He didn't seem like he really wanted to do a pick-and-roll offense, maybe because he had run one in Orlando for so long and he wanted to get in the post more...We'll see. Houston runs a pick-and-roll offense and they are littered with shooting and can maybe space the floor more for him so he can have more opportunities inside with space.
It's easy to understand why Lakers fans were frustrated by Howard's offensive preferences. The big man has been an absolutely devastating force as a roller in his career, so his refusal to embrace the practice fell somewhere between selfish and nonsensical.
Howard came to Houston whistling a different tune. Jeremy Lin told Jason C. Friedman of Rockets.com:
He’s just an athletic freak. Certain sets with him rolling down the paint toward the basket and using his athleticism, it’s going to be really good for us. I think we can be really creative with the ways that we use him. He’s just an animal when it comes to everything near the rim—he’s thrown down numerous alley-oops already from James [Harden].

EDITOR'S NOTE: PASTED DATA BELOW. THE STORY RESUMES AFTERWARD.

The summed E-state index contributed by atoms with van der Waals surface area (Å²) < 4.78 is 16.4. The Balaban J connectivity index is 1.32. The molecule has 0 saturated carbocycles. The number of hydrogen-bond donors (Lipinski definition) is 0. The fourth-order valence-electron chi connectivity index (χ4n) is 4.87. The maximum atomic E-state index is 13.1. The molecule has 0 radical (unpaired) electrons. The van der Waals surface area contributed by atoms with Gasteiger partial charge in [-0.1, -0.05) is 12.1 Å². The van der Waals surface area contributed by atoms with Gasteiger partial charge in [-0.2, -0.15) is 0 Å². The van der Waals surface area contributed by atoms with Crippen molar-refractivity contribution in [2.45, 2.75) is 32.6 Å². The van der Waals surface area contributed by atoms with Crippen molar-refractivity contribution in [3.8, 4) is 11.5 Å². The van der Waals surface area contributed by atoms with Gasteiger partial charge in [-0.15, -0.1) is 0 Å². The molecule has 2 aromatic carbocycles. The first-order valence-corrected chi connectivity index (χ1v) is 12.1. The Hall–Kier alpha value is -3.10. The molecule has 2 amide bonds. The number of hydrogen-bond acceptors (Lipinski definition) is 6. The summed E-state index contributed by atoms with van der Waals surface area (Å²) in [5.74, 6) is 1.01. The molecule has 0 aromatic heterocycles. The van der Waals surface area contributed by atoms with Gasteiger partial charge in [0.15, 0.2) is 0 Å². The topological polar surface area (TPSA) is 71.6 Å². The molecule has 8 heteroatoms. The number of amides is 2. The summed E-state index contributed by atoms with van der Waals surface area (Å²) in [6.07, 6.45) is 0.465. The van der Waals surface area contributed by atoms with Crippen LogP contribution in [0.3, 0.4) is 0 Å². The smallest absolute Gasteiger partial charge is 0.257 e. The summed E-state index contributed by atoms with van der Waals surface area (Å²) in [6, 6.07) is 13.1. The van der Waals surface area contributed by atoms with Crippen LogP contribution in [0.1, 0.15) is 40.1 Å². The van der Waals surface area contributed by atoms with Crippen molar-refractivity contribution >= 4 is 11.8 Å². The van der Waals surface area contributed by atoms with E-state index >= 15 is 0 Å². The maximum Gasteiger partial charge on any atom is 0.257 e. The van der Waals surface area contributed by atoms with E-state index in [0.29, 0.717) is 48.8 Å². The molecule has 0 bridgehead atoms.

The fact that Howard didn't dismiss the idea of running the pick-and-roll right away was already a step up from his attitude in L.A. If he and the Rockets guards feed the Lakers a steady diet of the exact play Howard refused to run for his former team, it'll really boil Lakers fans blood.
It wasn't so much that Howard missed a lot of foul shots last season; he does that every year. I mean, he was below the 50 percent mark from the charity stripe for just the second time in his career, but the accuracy rate wasn't the thing that bothered Lakers fans the most.
What really irked them was the way he giggled and shrugged his way through his misses.
Nobody expected Howard to suddenly turn into Mark Price from the foul line, but would it have killed him to at least look like he cared about his embarrassing brickfest?
In a way, Howard's nonchalant approach to free-throw-line failure was a microcosm of his tenure in L.A. He underperformed physically, but the real problem was that he didn't seem to be bothered by his poor performance.
If he knocks down a bunch of foul shots against the Lakers, it'll cause the collective blood pressure in the city of Los Angeles.